From there the tow truck took the Jeep to its impound lot. We snagged everything we could from that vehicle, and the tow truck operator drove us into Qualicum, where I called my mom to come pick us up. She drove us to the bus station in Nanaimo, and from there we caught a bus to Victoria. On the bus I kept reliving the experience over and over. I kept thinking about all the things we could have done differently to prevent this accident. There are a million different little things. What if we left at 7 instead of 7:15? What if we were travelling slower? What if we were travelling faster? What if I had said to Mike not to change lanes? ‘What if’ became my favorite question on that bus ride. I knew that this examining of what happened would eat me up, so I tried to stop, but I just couldn’t. My mind naturally wanted to research what heppened with different endings.

I came to one conclusion about that big rock. I think we caught it with the trailing wheel, as we were sliding sideways through the ditch. The broken rim had a chunk of metal pushed to the outside of the vehicle. I think that rock was what broke the rim and bent it out.

I got back to my home in Vic around 4. I laid on the couch, and flicked on the TV. I channel surfed for a couple hours, all the while my brain was reliving that experience over and over again. Sometime that evening it really hit me what had happened. I was in a serious car accident, and I walked away completely unhurt. I truly believe that if we had flipped, things would have been a whole lot different.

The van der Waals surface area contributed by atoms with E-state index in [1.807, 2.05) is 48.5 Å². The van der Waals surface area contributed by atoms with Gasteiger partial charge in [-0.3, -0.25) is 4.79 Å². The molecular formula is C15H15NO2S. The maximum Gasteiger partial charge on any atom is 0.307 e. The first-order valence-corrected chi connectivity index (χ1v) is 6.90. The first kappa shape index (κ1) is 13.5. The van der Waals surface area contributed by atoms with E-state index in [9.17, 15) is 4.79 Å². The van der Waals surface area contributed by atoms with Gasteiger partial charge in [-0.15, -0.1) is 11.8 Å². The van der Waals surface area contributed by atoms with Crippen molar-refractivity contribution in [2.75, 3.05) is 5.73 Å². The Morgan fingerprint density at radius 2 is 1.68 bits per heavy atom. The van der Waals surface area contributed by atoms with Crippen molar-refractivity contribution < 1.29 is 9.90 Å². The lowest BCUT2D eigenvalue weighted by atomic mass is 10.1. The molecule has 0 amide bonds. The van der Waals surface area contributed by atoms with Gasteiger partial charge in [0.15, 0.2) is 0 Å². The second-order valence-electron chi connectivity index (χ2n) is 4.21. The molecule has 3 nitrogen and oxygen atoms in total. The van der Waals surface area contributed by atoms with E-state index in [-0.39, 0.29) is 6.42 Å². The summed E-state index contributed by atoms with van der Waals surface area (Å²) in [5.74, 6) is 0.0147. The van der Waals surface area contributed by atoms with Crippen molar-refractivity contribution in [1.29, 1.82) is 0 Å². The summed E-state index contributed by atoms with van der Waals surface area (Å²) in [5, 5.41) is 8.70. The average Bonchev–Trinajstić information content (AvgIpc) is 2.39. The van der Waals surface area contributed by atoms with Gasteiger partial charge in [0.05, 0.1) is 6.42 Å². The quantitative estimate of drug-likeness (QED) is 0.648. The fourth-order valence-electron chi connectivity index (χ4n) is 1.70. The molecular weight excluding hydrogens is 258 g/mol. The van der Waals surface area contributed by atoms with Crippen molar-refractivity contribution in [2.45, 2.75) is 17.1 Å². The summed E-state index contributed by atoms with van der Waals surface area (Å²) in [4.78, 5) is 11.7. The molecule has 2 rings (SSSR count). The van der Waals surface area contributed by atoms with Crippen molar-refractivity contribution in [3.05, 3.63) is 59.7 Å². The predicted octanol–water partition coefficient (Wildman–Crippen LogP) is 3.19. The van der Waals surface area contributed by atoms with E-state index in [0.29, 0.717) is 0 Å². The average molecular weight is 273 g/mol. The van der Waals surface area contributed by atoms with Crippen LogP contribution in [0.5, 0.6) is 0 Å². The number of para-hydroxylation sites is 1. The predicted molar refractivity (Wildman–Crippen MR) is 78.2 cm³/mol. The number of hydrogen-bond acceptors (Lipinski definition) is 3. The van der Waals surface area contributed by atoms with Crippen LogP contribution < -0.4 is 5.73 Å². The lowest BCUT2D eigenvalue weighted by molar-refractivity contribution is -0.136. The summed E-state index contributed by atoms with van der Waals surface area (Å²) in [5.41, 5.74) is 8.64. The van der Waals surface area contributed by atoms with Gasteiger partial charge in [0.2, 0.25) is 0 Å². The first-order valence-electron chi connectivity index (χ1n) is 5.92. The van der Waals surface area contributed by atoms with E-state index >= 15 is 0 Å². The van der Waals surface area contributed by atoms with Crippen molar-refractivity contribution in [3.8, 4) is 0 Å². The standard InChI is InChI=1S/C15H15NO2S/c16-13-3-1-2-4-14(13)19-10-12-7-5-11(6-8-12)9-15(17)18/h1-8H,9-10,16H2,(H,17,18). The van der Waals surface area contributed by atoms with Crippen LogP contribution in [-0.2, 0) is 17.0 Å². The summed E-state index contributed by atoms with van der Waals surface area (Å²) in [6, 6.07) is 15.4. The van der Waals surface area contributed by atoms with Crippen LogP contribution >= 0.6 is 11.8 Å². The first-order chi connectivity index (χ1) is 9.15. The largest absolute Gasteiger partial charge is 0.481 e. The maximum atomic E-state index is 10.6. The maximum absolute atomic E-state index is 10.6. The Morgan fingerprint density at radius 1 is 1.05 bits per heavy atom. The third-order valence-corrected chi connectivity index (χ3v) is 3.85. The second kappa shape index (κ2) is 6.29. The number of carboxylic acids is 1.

I went to work on Monday, my mind in a weird sort of haze. I sat at my computer, and rally didn’t get too much done in the morning. Then I had the idea to get this out, to put it down somewhere to remind me of how lucky we were. As I started typing, I was reliving the whole experience over and over again. I can still remember all the sensations running through me while it was happening. It is almost some form of out of body experience. I wanted to do this as much to remind me as to warn others. I wouldn’t wish this experience on anyone else at all. It is not something I would ever want to go through ever again. I realized a weird thing as I was typing this up. The CD we were listening to at the time of the accident was ‘My Own Prison’ by Creed. I think track number 6 was playing, but some of the lyrics to track 3 go as follows:

Should have been dead
On a Sunday morning
Banging my head
No time for mourning
Ain’t got no time

These aren’t terribly profound lyrics or anything, but damn that is freaky. The day this happened was a Sunday, in the morning.

So whatever you do, if there is any form of bad weather, slow down! I don’t care if you are driving a tiny little compact car, or a big-ass Dodge Ram, the lesson to be learned by everyone is to slow down. We were driving a pretty big vehicle ( a Jeep Grand Cherokee ), and less that a quarter inch of slush caused us to spin out.

We came out extremely lucky. You may not. Please remember this.

Some pics of the Jeep are here.